“Unlike antiarrhythmic medications, we are addressing the disease at its source,” Hsue says. From start to finish, it’s a high-tech but minimally invasive procedure. “No open-chest surgeries needed,” he says.
Added Santilli: “We used a combination of the standard technique – locating the problem area with an electrocardiogram – and translated that information into a 3D, color-coded map of Nittany’s heart,” he says. “Thanks to this new system, we’re now getting the information much more easily that was so difficult to pinpoint before.”
Having completed the map of Nittany’s heart, the cardiology team could then take another catheter to target the cells at the root of the problem and destroy them with heat. Santilli’s expertise and experience were instrumental in ensuring proper clinical use of the technology.
“After seven and a half hours, we got the call that the surgery was successful,” Brandi Gwin says. “Drs. Ciardullo, Hsue and Santilli were wonderful. They took the time to sit and explain Nittany’s diagnosis, the procedure and everything we should expect throughout the whole process.”
Hsue attributes the surgical success to the wealth of experience among Nittany’s care team, combined with a deep understanding of this new technology. “In addition to our cardiology team, the anesthesia and critical care services, with their exceptional dedication and skills, ensured that Nittany remained safe and stable despite her abnormal heart rhythm.”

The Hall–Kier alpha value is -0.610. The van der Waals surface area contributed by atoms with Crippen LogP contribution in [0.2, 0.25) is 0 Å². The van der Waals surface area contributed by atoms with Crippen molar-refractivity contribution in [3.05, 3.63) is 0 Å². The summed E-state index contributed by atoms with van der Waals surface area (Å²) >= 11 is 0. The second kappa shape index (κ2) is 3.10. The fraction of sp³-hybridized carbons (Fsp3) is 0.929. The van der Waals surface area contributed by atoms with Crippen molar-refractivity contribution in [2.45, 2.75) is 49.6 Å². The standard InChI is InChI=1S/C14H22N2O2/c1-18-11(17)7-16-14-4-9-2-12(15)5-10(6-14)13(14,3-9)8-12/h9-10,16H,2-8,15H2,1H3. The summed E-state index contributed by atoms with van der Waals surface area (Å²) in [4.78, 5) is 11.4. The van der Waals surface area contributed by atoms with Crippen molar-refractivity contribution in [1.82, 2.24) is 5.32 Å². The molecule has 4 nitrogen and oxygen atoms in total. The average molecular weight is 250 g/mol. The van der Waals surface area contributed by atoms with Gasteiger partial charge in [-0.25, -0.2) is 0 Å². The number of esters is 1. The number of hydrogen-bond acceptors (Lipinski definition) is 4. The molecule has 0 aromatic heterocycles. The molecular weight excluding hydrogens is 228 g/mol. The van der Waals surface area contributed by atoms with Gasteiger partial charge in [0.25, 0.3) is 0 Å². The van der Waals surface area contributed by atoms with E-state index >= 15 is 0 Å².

Overnight, Nittany’s heart began beating normally again. She was able to stop taking heart medication and return home the following day.
One month later, the team rechecked her heart rhythm over a 24-hour period. “We found that her ventricular arrhythmia disappeared,” Hsue says. “That’s terrific – and extremely uncommon for it to disappear entirely.”
“Nittany is doing amazing,” Brandi Gwin adds. “Her energy level has returned, and she is just as loving and goofy as ever.”
While Nittany will continue to have her heart evaluated periodically, for now she doesn’t require active treatment and can live a normal Great Dane life.
“Nittany had the best-case outcome,” Hsue says. “The procedure eliminated both the arrhythmia and the need for lifelong medications.”
At Cornell, the procedure costs are reduced for eligible families thanks to the Henry and Karen Silverman Initiative to Advance Treatment of Canine Arrhythmias. This initiative furthers the study, diagnosis and treatment of arrhythmias in dogs, and aims to educate pet owners and veterinarians about additional treatments for heart rhythm disorders.
“Nittany was beloved by all of us here because she had such a sweet demeanor,” Hsue says. “We are glad she’s back to her normal self.”
This article is adapted from the original by Melanie Greaver Cordova, assistant director of communications at the College of Veterinary Medicine.